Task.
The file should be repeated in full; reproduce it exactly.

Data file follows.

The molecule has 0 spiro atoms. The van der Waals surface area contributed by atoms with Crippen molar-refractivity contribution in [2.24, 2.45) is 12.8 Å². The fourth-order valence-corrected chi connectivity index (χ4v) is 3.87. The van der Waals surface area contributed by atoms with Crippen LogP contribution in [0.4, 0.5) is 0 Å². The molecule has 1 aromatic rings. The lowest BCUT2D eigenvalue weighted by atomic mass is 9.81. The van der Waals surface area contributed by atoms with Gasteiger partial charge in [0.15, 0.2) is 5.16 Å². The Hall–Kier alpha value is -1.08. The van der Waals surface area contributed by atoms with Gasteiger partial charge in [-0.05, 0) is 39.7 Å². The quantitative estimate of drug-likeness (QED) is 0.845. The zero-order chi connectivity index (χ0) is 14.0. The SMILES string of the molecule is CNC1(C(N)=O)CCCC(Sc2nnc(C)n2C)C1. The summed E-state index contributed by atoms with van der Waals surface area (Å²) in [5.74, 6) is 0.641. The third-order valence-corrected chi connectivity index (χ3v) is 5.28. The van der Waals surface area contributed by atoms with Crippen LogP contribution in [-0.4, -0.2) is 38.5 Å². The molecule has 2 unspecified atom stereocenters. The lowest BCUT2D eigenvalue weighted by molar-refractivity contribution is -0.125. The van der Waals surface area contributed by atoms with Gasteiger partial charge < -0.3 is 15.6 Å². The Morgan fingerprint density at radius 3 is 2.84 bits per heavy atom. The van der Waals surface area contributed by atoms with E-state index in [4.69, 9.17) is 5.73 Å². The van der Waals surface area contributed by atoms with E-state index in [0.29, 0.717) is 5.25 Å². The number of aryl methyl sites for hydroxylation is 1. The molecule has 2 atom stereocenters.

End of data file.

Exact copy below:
The molecule has 0 spiro atoms. The van der Waals surface area contributed by atoms with Crippen molar-refractivity contribution in [2.24, 2.45) is 12.8 Å². The fourth-order valence-corrected chi connectivity index (χ4v) is 3.87. The van der Waals surface area contributed by atoms with Crippen LogP contribution in [0.4, 0.5) is 0 Å². The molecule has 1 aromatic rings. The lowest BCUT2D eigenvalue weighted by atomic mass is 9.81. The van der Waals surface area contributed by atoms with Gasteiger partial charge in [0.15, 0.2) is 5.16 Å². The Hall–Kier alpha value is -1.08. The van der Waals surface area contributed by atoms with Gasteiger partial charge in [-0.05, 0) is 39.7 Å². The quantitative estimate of drug-likeness (QED) is 0.845. The zero-order chi connectivity index (χ0) is 14.0. The SMILES string of the molecule is CNC1(C(N)=O)CCCC(Sc2nnc(C)n2C)C1. The summed E-state index contributed by atoms with van der Waals surface area (Å²) in [5.74, 6) is 0.641. The third-order valence-corrected chi connectivity index (χ3v) is 5.28. The van der Waals surface area contributed by atoms with Crippen LogP contribution in [-0.4, -0.2) is 38.5 Å². The molecule has 2 unspecified atom stereocenters. The lowest BCUT2D eigenvalue weighted by molar-refractivity contribution is -0.125. The van der Waals surface area contributed by atoms with Gasteiger partial charge < -0.3 is 15.6 Å². The Morgan fingerprint density at radius 3 is 2.84 bits per heavy atom. The van der Waals surface area contributed by atoms with E-state index in [4.69, 9.17) is 5.73 Å². The van der Waals surface area contributed by atoms with E-state index in [0.29, 0.717) is 5.25 Å². The number of aryl methyl sites for hydroxylation is 1. The molecule has 2 atom stereocenters.